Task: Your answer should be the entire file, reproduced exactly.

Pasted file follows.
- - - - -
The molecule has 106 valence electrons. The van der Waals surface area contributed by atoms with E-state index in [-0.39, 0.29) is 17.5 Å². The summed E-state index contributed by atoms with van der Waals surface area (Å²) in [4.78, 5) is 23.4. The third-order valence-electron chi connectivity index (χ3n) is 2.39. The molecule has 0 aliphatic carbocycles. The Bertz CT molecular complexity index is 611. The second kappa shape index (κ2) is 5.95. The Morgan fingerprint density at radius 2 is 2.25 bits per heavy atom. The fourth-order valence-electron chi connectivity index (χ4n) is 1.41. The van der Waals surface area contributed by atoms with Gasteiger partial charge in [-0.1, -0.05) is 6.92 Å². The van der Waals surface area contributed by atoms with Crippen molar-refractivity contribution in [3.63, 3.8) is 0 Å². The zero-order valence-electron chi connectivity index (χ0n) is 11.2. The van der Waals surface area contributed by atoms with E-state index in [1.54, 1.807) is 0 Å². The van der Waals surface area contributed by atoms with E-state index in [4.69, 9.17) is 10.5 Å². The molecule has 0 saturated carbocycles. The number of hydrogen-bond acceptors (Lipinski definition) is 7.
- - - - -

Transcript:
The molecule has 106 valence electrons. The van der Waals surface area contributed by atoms with E-state index in [-0.39, 0.29) is 17.5 Å². The summed E-state index contributed by atoms with van der Waals surface area (Å²) in [4.78, 5) is 23.4. The third-order valence-electron chi connectivity index (χ3n) is 2.39. The molecule has 0 aliphatic carbocycles. The Bertz CT molecular complexity index is 611. The second kappa shape index (κ2) is 5.95. The Morgan fingerprint density at radius 2 is 2.25 bits per heavy atom. The fourth-order valence-electron chi connectivity index (χ4n) is 1.41. The van der Waals surface area contributed by atoms with Gasteiger partial charge in [-0.1, -0.05) is 6.92 Å². The van der Waals surface area contributed by atoms with Crippen molar-refractivity contribution in [3.63, 3.8) is 0 Å². The zero-order valence-electron chi connectivity index (χ0n) is 11.2. The van der Waals surface area contributed by atoms with E-state index in [1.54, 1.807) is 0 Å². The van der Waals surface area contributed by atoms with E-state index in [4.69, 9.17) is 10.5 Å². The molecule has 0 saturated carbocycles. The number of hydrogen-bond acceptors (Lipinski definition) is 7.